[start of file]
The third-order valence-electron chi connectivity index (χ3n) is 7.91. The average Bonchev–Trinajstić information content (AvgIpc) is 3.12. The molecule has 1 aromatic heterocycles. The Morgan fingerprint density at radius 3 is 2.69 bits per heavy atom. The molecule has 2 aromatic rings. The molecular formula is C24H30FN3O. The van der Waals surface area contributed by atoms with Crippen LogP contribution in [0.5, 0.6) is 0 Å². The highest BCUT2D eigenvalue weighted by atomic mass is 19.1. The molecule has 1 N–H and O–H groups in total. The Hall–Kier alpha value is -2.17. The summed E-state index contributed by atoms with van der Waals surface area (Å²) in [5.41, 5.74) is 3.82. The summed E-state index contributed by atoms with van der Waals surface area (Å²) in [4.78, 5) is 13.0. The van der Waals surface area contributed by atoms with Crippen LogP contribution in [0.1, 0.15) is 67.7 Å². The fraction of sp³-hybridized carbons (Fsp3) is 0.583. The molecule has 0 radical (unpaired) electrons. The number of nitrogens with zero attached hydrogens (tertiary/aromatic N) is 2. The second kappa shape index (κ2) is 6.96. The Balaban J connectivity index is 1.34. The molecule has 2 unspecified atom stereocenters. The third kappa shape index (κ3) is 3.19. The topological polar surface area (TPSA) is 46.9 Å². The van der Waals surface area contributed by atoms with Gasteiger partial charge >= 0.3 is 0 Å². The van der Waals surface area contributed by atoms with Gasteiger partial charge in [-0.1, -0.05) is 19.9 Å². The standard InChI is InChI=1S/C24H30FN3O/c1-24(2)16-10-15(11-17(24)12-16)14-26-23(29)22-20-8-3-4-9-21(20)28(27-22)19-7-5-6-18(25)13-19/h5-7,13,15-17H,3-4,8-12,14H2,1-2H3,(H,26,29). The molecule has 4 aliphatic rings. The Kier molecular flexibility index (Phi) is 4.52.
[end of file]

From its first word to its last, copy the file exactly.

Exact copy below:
The third-order valence-electron chi connectivity index (χ3n) is 7.91. The average Bonchev–Trinajstić information content (AvgIpc) is 3.12. The molecule has 1 aromatic heterocycles. The Morgan fingerprint density at radius 3 is 2.69 bits per heavy atom. The molecule has 2 aromatic rings. The molecular formula is C24H30FN3O. The van der Waals surface area contributed by atoms with Crippen LogP contribution in [0.5, 0.6) is 0 Å². The highest BCUT2D eigenvalue weighted by atomic mass is 19.1. The molecule has 1 N–H and O–H groups in total. The Hall–Kier alpha value is -2.17. The summed E-state index contributed by atoms with van der Waals surface area (Å²) in [5.41, 5.74) is 3.82. The summed E-state index contributed by atoms with van der Waals surface area (Å²) in [4.78, 5) is 13.0. The van der Waals surface area contributed by atoms with Crippen LogP contribution in [0.1, 0.15) is 67.7 Å². The fraction of sp³-hybridized carbons (Fsp3) is 0.583. The molecule has 0 radical (unpaired) electrons. The number of nitrogens with zero attached hydrogens (tertiary/aromatic N) is 2. The second kappa shape index (κ2) is 6.96. The Balaban J connectivity index is 1.34. The molecule has 2 unspecified atom stereocenters. The third kappa shape index (κ3) is 3.19. The topological polar surface area (TPSA) is 46.9 Å². The van der Waals surface area contributed by atoms with Gasteiger partial charge >= 0.3 is 0 Å². The van der Waals surface area contributed by atoms with Gasteiger partial charge in [-0.1, -0.05) is 19.9 Å². The standard InChI is InChI=1S/C24H30FN3O/c1-24(2)16-10-15(11-17(24)12-16)14-26-23(29)22-20-8-3-4-9-21(20)28(27-22)19-7-5-6-18(25)13-19/h5-7,13,15-17H,3-4,8-12,14H2,1-2H3,(H,26,29). The molecule has 4 aliphatic rings. The Kier molecular flexibility index (Phi) is 4.52.